Newbury is the principal town in the west of Berkshire, England and has its own civil parish (led by a town council) as well as the administrative headquarters of West Berkshire. It spans both sides of the River Kennet and the Kennet and Avon Canal, and has a town centre containing many 17th century buildings. Newbury has a racecourse and the headquarters of Vodafone UK and of Entprise Software company Micro Focus International. The town is approximately south-central in West Berkshire and has several of its hotels. To Newbury’s north and west is the eastern stretch, the Berkshire Downs, of the North Wessex Downs Area of Outstanding Natural Beauty, the part-ruined Donnington Castle and racehorse training (centred on Lambourn). To the south is the narrower range of hills including Walbury Hill and a few private landscape gardens and mansions such as Highclere Castle. The local economy is inter-related to that of the eastern M4 corridor which has most of its industrial, logistical and research businesses close to Newbury, Reading and Slough.
There was a Mesolithic settlement at Newbury. Artefacts were recovered from the Greenham Dairy Farm in 1963, and the Faraday Road site in 2002.Additional material was found in excavations along the route of the Newbury Bypass. Newbury was founded late in the 11th century following the Norman conquest as a new borough, hence its name. Although there are references to the borough that predate the Domesday Survey it is not mentioned by name in the survey. However, its existence within the manor of Ulvritone is evident from the massive rise in value of that manor at a time when most manors were worth less than in Saxon times. In 1086 the Domesday Book assesses the borough as having land for 12 ploughs, 2 mills, woodland for 25 pigs, 11 villeins (resident farmhands, unfree peasant who owed his lord labour services), 11 bordars (unfree peasants with less land than villans/villeins), and 51 enclosures (private parks) rendering 70s 7d.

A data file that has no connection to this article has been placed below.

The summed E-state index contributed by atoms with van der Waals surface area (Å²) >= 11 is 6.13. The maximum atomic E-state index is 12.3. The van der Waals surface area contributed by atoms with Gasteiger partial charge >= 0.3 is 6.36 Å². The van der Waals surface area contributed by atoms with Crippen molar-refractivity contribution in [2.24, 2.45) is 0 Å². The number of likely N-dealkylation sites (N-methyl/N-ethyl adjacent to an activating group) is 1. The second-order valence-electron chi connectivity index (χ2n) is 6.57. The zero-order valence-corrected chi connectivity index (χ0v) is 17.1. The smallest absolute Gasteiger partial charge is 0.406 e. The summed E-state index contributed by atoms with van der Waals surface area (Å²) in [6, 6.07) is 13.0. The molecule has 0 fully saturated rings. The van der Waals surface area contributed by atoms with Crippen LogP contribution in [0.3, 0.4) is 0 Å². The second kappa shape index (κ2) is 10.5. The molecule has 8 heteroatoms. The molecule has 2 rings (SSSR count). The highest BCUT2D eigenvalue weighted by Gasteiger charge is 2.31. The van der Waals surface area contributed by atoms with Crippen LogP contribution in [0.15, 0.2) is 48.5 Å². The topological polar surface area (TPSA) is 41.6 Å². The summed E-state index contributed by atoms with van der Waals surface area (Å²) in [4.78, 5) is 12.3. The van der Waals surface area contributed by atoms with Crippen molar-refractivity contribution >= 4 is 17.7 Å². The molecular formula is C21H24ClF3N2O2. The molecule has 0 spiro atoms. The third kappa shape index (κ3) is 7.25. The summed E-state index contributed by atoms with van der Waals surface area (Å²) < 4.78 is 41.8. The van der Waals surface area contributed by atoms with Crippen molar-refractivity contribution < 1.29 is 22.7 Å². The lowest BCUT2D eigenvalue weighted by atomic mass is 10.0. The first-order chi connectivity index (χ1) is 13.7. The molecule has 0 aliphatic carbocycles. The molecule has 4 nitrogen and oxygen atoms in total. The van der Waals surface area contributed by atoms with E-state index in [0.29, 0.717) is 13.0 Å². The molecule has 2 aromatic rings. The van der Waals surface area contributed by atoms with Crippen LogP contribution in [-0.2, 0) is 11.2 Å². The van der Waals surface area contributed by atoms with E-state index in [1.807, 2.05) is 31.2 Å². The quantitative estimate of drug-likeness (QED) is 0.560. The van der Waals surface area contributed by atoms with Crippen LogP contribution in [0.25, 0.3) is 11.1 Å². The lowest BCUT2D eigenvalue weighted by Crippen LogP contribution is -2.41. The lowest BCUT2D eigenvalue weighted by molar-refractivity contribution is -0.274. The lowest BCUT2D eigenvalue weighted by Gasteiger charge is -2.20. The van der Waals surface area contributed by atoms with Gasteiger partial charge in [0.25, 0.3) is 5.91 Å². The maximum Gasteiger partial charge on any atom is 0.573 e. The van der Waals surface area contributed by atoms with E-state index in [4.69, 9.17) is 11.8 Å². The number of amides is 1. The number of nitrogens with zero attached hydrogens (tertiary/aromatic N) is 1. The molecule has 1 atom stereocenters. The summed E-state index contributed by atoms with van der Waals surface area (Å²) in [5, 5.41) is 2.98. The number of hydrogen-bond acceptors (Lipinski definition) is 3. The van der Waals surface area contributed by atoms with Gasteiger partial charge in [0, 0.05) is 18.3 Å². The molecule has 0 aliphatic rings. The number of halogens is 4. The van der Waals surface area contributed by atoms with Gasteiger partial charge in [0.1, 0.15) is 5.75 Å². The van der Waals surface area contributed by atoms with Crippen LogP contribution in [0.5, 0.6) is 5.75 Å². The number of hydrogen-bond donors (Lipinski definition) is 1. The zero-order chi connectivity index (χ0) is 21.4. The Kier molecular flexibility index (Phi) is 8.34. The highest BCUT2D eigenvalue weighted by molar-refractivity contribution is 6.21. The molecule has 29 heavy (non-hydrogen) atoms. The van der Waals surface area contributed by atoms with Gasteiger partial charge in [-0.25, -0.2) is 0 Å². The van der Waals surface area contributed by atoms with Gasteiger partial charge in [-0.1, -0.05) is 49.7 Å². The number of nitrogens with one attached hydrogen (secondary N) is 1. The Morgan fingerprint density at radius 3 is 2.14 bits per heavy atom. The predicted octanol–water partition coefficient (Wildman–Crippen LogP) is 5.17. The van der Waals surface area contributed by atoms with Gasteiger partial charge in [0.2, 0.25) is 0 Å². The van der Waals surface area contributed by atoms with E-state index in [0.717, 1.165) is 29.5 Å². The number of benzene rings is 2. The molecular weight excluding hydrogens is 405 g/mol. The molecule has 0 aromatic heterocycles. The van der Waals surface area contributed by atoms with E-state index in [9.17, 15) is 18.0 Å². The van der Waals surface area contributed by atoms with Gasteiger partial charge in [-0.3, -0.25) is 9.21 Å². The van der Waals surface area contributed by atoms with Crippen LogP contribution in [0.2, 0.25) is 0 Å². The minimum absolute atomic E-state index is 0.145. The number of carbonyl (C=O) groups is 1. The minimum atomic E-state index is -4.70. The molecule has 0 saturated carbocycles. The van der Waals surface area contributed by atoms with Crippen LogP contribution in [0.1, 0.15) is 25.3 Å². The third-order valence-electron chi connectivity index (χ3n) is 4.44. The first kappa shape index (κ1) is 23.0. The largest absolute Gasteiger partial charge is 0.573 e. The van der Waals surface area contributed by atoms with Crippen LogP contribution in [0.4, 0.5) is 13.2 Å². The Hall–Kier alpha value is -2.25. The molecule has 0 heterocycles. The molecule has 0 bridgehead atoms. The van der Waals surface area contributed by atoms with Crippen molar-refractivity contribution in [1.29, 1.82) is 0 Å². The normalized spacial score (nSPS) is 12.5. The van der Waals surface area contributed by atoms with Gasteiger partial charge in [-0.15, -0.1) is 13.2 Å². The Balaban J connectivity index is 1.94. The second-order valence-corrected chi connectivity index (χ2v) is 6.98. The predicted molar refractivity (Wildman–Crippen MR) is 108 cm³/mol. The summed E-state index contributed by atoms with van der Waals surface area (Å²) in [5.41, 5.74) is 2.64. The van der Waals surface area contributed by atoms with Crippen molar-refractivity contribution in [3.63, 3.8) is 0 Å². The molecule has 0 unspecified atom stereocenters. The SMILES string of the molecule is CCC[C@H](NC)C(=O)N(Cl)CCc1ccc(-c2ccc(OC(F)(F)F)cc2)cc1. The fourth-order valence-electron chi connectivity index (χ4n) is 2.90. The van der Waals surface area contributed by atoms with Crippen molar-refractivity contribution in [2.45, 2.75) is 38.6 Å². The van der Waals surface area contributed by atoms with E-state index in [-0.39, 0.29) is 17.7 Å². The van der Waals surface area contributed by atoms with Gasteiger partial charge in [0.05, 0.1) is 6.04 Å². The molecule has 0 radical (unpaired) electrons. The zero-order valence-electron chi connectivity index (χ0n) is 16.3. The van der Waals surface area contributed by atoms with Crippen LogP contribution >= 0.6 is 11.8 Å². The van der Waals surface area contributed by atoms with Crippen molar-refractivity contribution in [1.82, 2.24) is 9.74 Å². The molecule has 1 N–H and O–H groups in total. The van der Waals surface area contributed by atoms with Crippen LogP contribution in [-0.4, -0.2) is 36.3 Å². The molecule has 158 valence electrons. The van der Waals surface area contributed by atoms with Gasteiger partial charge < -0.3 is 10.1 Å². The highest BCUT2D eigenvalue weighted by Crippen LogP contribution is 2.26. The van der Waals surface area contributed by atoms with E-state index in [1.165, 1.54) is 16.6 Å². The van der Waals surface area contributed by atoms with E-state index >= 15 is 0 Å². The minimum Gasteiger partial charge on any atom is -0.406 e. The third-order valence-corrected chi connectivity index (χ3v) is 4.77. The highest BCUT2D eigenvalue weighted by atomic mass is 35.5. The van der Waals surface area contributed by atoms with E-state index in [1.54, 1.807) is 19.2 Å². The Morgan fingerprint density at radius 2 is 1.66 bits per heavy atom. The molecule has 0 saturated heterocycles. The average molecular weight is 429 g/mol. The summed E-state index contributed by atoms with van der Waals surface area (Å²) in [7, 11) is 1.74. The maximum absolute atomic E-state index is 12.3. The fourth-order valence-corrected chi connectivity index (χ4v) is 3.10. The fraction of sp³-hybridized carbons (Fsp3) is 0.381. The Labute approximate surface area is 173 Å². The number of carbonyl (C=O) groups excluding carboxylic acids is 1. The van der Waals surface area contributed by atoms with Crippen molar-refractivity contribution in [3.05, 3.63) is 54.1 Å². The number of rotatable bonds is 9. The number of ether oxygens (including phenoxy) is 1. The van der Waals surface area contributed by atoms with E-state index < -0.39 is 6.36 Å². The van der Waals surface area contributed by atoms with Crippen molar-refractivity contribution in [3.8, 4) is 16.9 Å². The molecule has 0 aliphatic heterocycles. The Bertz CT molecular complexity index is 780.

Doubt has been cast over the existence of ‘Newbury Castle’, but the town did have Royal connections and was visited a number of times by King John and Henry III while hunting in the area.
Historically, the town’s economic foundation was the cloth trade. This is reflected in the person of the 16th century cloth magnate, Jack of Newbury, the proprietor of what may well have been the first factory in England, and the later tale of the Newbury Coat. The latter was the outcome of a bet as to whether a gentleman’s suit could be produced by the end of the day from wool taken from a sheep’s back at the beginning. The local legend was later immortalized in a humorous novel by Elizabethan writer Thomas Deloney. Newbury was the site of two battles during the English Civil War, the First Battle of Newbury (at Wash Common) in 1643, and the Second Battle of Newbury (at Speen) in 1644. The nearby Donnington Castle was reduced to a ruin in the aftermath of the second battle.